"Clearly, the survey results show that interest in co-development is increasing," said Basab Pradhan, senior vice president and head of worldwide sales for Infosys. "Companies realize that the benefits of leveraging the extended value chain as they deliver solutions to customers are compelling, but in order to be successful, new strategies, practices and IT systems are required."

To promote such success, attendees were provided with the answers to some critical questions, such as how to select the appropriate product development model; how to integrate internal and external teams and maintain control over projects; and what kinds of changes can be expected within the organization in order to make collaboration work. In addition, they were able to come away with the ten most important steps necessary for successful co-development. (Complete results of the survey may be accessed at


About PRTM

Founded in 1976, PRTM ( ) is a global management consultancy partnering with companies in the technology, consumer products, government, and energy sectors for greater performance. Valued highly for our results orientation, we help companies develop and execute their strategies for higher productivity and profitability. PRTM is noted for its leadership in product development and supply chain management, having developed many of the methodologies and frameworks used by leading companies today, including Product And Cycle-time Excellence®, the Supply Chain Operations Reference-model (adopted by the Supply-Chain Council), and Channel Opportunity Analysis®. We can measure a company's performance through our benchmarking subsidiary,, then facilitate the changes needed in that firm's organization, business processes, strategy, and systems to close the gap between its performance and that of best in class. PRTM has 14 offices in the U.S., Europe, and Asia, and 400 employees worldwide


About Infosys Technologies Ltd.(Nasdaq: INFY)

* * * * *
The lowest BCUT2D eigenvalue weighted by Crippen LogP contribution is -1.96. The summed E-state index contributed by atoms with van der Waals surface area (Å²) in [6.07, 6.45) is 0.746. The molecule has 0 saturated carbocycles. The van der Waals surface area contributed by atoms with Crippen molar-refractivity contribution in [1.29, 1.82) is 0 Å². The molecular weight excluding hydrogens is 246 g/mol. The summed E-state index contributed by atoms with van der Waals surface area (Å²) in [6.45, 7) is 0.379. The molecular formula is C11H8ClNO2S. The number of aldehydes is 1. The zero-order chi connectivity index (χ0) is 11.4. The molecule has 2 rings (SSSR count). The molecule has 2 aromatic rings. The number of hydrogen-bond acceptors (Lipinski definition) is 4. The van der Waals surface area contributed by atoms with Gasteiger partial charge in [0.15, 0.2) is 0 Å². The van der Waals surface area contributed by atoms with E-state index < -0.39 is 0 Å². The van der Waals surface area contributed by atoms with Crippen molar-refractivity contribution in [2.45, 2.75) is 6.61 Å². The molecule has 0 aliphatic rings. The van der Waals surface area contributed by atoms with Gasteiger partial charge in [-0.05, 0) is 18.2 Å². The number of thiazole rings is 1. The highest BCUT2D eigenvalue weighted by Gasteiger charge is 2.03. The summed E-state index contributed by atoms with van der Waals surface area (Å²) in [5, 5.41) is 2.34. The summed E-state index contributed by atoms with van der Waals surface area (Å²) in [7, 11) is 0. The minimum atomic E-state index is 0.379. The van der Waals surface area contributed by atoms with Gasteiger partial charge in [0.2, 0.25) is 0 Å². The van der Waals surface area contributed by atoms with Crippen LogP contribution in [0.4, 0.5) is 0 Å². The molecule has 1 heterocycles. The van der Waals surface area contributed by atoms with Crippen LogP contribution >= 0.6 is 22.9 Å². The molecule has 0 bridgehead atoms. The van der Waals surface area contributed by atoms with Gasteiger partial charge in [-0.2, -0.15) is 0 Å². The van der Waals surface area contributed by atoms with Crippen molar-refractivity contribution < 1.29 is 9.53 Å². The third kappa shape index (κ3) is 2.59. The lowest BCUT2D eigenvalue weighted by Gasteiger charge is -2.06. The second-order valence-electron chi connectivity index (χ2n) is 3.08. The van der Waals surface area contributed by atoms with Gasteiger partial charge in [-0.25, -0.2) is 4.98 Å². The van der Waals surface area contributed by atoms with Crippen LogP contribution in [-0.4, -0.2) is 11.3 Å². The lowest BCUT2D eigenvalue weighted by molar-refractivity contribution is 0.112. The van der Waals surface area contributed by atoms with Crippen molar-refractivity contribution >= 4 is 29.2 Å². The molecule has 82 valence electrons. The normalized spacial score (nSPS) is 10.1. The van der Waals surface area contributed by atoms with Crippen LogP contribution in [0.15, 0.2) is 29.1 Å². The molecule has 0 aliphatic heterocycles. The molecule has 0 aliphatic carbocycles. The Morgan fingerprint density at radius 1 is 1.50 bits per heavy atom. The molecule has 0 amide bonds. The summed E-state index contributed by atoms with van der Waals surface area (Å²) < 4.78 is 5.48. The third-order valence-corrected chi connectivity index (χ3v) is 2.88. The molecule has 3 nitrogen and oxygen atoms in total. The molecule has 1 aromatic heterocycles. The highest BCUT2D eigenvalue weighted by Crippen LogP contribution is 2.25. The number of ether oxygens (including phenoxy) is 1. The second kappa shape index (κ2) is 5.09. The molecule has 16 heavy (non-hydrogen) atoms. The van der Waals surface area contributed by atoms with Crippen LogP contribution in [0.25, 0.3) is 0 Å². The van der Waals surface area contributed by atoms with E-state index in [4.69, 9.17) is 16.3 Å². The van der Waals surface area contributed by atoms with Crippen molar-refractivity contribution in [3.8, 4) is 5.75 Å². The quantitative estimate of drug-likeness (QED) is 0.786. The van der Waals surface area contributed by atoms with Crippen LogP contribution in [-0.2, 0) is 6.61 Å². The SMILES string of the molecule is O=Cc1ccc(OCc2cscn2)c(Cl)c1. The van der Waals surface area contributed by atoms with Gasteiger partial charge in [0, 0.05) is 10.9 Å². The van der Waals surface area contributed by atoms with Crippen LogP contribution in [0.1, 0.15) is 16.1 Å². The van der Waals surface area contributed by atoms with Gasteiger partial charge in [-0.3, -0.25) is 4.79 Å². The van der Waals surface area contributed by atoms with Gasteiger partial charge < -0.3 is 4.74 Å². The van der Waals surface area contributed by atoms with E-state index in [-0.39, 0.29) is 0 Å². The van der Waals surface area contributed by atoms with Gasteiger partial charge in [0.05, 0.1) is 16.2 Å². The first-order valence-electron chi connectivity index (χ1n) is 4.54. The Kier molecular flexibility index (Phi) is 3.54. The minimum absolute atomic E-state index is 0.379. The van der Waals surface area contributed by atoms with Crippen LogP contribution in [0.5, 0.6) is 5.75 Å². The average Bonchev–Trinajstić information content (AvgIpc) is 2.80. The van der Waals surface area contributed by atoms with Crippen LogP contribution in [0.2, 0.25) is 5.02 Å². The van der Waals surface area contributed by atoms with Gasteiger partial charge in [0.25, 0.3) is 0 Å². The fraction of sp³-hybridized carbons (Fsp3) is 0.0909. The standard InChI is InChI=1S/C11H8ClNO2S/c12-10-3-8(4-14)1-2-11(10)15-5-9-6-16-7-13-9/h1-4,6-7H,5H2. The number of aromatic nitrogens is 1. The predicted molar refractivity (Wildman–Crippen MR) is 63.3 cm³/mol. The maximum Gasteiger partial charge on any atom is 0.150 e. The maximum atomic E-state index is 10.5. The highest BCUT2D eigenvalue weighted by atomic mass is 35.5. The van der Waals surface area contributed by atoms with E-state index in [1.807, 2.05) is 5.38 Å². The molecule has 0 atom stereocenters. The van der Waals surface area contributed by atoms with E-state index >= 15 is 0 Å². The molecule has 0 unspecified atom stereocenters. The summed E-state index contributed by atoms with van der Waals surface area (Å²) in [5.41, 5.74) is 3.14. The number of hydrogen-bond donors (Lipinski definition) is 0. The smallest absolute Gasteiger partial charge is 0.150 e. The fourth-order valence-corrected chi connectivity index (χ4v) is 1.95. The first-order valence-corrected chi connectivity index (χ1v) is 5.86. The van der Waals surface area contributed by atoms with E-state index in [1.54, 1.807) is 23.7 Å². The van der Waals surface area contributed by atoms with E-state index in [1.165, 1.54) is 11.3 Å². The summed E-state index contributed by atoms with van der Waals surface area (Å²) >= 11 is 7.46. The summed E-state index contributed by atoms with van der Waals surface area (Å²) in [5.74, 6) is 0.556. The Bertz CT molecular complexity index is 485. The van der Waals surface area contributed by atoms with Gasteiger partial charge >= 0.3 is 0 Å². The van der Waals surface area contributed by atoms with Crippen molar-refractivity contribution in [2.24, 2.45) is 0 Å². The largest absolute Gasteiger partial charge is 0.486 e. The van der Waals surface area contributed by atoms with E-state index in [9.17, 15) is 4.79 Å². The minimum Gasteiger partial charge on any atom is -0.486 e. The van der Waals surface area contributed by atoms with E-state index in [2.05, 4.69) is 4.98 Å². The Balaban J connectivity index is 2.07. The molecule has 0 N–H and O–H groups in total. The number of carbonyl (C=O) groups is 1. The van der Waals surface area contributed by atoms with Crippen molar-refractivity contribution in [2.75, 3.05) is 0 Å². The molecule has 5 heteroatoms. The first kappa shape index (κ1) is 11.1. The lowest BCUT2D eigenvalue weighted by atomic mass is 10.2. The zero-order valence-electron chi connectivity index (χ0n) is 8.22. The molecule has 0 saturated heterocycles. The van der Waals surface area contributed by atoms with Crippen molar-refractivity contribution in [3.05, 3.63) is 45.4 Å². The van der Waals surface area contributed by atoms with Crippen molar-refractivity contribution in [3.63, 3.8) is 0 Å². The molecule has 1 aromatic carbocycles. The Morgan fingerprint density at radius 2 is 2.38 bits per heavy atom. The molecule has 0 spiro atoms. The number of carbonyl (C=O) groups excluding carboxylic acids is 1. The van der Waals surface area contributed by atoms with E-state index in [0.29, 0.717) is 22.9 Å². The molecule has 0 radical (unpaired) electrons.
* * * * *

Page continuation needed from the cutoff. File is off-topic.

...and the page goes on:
Infosys, a world leader in consulting and information technology services, partners with Global 2000 companies to provide business consulting, systems integration, application development and product engineering services. Through these services, Infosys enables its clients to fully exploit technology for business transformation. Clients leverage Infosys' Global Delivery Model to achieve higher quality, rapid time-to-market and cost-effective solutions. Infosys has approximately 13,000 employees in over 30 offices worldwide. For more information, visit


Safe Harbor Provision

Certain statements in this release concerning Infosys' future growth prospects are forward-looking statements which involve a number of risks and uncertainties that could cause actual results to differ materially from those in such forward-looking statements. The risks and uncertainties relating to these statements include, but are not limited to, risks and uncertainties regarding fluctuations in earnings, our ability to manage growth, intense competition in IT services including those factors which may affect our cost advantage, wage increases in India, our ability to attract and retain highly skilled professionals, time and cost overruns on fixed-price, fixed-time frame contracts, client concentration, restrictions on immigration, our ability to manage our international operations, reduced demand for technology in our key focus areas, disruptions in telecommunication networks, our ability to successfully complete and integrate potential acquisitions, liability for damages on our service contracts, the success of the companies in which Infosys has made strategic investments, withdrawal of governmental fiscal incentives, political instability, legal restrictions on raising capital or acquiring companies outside India, and unauthorized use of our intellectual property and general economic conditions affecting our industry. Additional risks that could affect our future operating results are more fully described in our United States Securities and Exchange Commission filings including our Annual Report on Form 20-F for the fiscal year ended March 31, 2002 and the Quarterly Reports on Form 6-K for the fiscal quarters ended June 30, 2002, September 30, 2002 and December 31, 2002. These filings are available at Infosys may, from time to time, make additional written and oral forward looking statements, including statements contained in the company's filings with the Securities and Exchange Commission and our reports to shareholders. The company does not undertake to update any forward-looking statement that may be made from time to time by or on behalf of the company.